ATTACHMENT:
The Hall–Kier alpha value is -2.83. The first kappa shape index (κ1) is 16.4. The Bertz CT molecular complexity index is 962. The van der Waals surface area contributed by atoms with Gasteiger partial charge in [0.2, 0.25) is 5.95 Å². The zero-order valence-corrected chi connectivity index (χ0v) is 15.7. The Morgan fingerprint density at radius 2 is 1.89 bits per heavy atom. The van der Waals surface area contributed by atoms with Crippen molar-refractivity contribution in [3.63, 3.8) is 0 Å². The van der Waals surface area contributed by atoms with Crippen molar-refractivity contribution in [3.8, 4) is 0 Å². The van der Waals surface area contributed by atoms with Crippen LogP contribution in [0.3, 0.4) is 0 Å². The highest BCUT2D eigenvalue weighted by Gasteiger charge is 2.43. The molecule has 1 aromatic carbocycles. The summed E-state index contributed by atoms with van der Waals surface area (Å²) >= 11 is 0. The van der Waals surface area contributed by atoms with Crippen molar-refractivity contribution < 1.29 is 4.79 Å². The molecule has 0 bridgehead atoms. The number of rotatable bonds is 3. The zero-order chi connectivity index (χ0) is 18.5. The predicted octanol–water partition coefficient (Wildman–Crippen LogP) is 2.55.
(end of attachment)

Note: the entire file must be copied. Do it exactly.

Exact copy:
The Hall–Kier alpha value is -2.83. The first kappa shape index (κ1) is 16.4. The Bertz CT molecular complexity index is 962. The van der Waals surface area contributed by atoms with Gasteiger partial charge in [0.2, 0.25) is 5.95 Å². The zero-order valence-corrected chi connectivity index (χ0v) is 15.7. The Morgan fingerprint density at radius 2 is 1.89 bits per heavy atom. The van der Waals surface area contributed by atoms with Crippen molar-refractivity contribution in [3.63, 3.8) is 0 Å². The van der Waals surface area contributed by atoms with Crippen molar-refractivity contribution in [3.8, 4) is 0 Å². The van der Waals surface area contributed by atoms with Crippen LogP contribution in [0.3, 0.4) is 0 Å². The highest BCUT2D eigenvalue weighted by Gasteiger charge is 2.43. The molecule has 1 aromatic carbocycles. The summed E-state index contributed by atoms with van der Waals surface area (Å²) >= 11 is 0. The van der Waals surface area contributed by atoms with Crippen molar-refractivity contribution < 1.29 is 4.79 Å². The molecule has 0 bridgehead atoms. The number of rotatable bonds is 3. The zero-order chi connectivity index (χ0) is 18.5. The predicted octanol–water partition coefficient (Wildman–Crippen LogP) is 2.55.